Rings and Patches

The ring and patch have similar side effects, including an increased risk of blood clots. The ring may also cause:

  • headaches
  • nausea
  • increased vaginal discharge
  • breast tenderness

Birth Control and Sexually Transmitted Diseases

Most birth control methods don’t protect you against STDs. You should keep a stock of condoms to use in addition to your regular hormonal birth control. You should also keep up with regular exams, especially if you notice any unusual symptoms.

Read more: STD prevention »

How to Approach the Subject with Your Parent

Keeping the line of communication open with your parent is key. If you don’t know exactly how to begin the conversation, here are some starting points:

  • You can use a television show or movie that’s covering this topic to start the conversation generally and work toward more specifics.
  • You don’t have to speak face-to-face. Try using email, text messages, or any other form of communication that makes you feel comfortable and helps get your thoughts across.
  • You can plan ahead. Tell them that you’d like to speak privately later in the day. They’ll likely get the idea and have some time to prepare mentally.
  • Be honest.
  • You may even want to brainstorm some questions ahead of time. Write down everything you’re wondering. This might include information about STDs, how to know when you’re in love, and to how to know when to have sex.

If your parent isn’t receptive, there are other ways to get the information you need. You can ask your parent to make an appointment with your doctor or even make the appointment on your own to get the information you’re seeking.

Read more: Which birth control is right for you? »

Once you’re sexually active, it’s important to let your doctor know so you can be routinely screened for STDs and other issues.

More Tips

Despite the awkwardness, having a conversation about your sexual health with your parent is definitely worth it. Are you still having trouble deciding how to get the line of communication open? Start the conversation by asking your parent about their experiences at your age. Even if they don’t seem willing to share at first, this is a great way to get the ball rolling. You can also try using humor to break the ice.

Although it’s only natural to hope for understanding and guidance, you should also prepare yourself for a less-than-favorable reaction. The topic may be met with some resistance or other negative emotions. Your parent is likely grappling with the idea that you’re no longer a child. If you need to, give your parent a little space and try to revisit the conversation again.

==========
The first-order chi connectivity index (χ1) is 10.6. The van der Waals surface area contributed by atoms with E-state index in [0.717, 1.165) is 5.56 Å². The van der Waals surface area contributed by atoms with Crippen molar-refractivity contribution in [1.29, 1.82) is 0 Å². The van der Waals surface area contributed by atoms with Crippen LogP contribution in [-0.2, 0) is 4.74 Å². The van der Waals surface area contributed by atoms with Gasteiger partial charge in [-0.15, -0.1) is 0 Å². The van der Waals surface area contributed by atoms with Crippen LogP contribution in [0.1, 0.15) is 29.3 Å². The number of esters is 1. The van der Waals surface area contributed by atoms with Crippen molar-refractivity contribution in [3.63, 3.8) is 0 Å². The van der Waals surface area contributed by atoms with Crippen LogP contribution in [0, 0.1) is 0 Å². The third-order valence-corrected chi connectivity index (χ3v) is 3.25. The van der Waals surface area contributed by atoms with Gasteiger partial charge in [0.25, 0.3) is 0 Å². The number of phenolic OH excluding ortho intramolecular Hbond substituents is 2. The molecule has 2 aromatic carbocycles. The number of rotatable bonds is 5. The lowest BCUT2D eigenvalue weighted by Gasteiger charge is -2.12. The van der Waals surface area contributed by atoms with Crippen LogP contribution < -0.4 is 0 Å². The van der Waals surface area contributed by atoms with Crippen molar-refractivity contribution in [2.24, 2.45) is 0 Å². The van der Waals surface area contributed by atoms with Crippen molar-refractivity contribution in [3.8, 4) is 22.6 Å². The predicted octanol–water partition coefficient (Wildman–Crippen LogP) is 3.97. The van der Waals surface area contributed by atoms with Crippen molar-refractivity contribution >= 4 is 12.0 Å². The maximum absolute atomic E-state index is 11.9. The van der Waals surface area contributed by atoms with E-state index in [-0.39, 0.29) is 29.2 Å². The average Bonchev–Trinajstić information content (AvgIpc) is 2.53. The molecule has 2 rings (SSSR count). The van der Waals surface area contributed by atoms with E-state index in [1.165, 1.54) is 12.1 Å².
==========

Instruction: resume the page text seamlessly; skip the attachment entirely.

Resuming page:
What to Do If You Can’t Talk to Your Parent About Birth Control

You may also consider reaching out to another trusted adult, such as an aunt, uncle, grandparent, or even an older sibling. If these talking points aren’t working out for you, though, there are other resources that can give you the help you need.

Planned Parenthood has over 700 clinics across the United States. Their mission is to provide you with support and information so you can make “informed, independent decisions about health, sex, and family planning.” These clinics typically don’t require you to obtain parental permission to receive birth control. Services are affordable, and they’re high quality.

If there isn’t a clinic nearby, your doctor is also an excellent resource for information about your sexual health. Make an appointment for a checkup to discuss your questions about birth control options. You can go to this appointment alone. Be sure to ask about confidentiality to ease your mind.

If you’re an older teen and in college, you can also check into the services offered at your campus health or counseling center.

The Takeaway

Starting birth control is an excellent way to protect yourself against pregnancy if you’re sexually active. Most methods are highly effective when they’re used properly. In fact, several boast over 99 percent protection against pregnancy. With so many options, there are a variety methods that can work for you.

In the end, it’s a good idea to approach the topic of sex and birth control with your parent if you’re sexually active. Your parent can help you figure out which type of birth control is right for you, all while giving you emotional support during this big transition in your life. Keeping the line of communication open is an important step to take.